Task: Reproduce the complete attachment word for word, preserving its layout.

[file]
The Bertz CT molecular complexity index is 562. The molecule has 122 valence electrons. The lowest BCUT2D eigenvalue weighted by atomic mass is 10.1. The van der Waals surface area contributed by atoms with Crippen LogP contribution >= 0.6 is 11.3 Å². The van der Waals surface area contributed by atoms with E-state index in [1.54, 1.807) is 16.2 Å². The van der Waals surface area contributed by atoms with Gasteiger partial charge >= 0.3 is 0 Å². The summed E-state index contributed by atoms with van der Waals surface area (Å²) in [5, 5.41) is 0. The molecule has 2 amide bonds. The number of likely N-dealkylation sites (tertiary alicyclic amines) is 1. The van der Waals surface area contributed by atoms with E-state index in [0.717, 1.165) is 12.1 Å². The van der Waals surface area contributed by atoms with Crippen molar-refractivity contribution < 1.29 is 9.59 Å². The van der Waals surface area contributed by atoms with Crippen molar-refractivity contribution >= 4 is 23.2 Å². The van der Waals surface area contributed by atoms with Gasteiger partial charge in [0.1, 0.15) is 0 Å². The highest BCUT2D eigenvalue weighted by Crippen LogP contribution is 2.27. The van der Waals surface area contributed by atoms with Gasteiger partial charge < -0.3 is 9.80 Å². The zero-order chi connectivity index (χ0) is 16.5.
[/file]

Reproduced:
The Bertz CT molecular complexity index is 562. The molecule has 122 valence electrons. The lowest BCUT2D eigenvalue weighted by atomic mass is 10.1. The van der Waals surface area contributed by atoms with Crippen LogP contribution >= 0.6 is 11.3 Å². The van der Waals surface area contributed by atoms with E-state index in [1.54, 1.807) is 16.2 Å². The van der Waals surface area contributed by atoms with Gasteiger partial charge >= 0.3 is 0 Å². The summed E-state index contributed by atoms with van der Waals surface area (Å²) in [5, 5.41) is 0. The molecule has 2 amide bonds. The number of likely N-dealkylation sites (tertiary alicyclic amines) is 1. The van der Waals surface area contributed by atoms with E-state index in [0.717, 1.165) is 12.1 Å². The van der Waals surface area contributed by atoms with Crippen molar-refractivity contribution < 1.29 is 9.59 Å². The van der Waals surface area contributed by atoms with Crippen molar-refractivity contribution >= 4 is 23.2 Å². The van der Waals surface area contributed by atoms with Gasteiger partial charge in [0.1, 0.15) is 0 Å². The highest BCUT2D eigenvalue weighted by Crippen LogP contribution is 2.27. The van der Waals surface area contributed by atoms with Gasteiger partial charge < -0.3 is 9.80 Å². The zero-order chi connectivity index (χ0) is 16.5.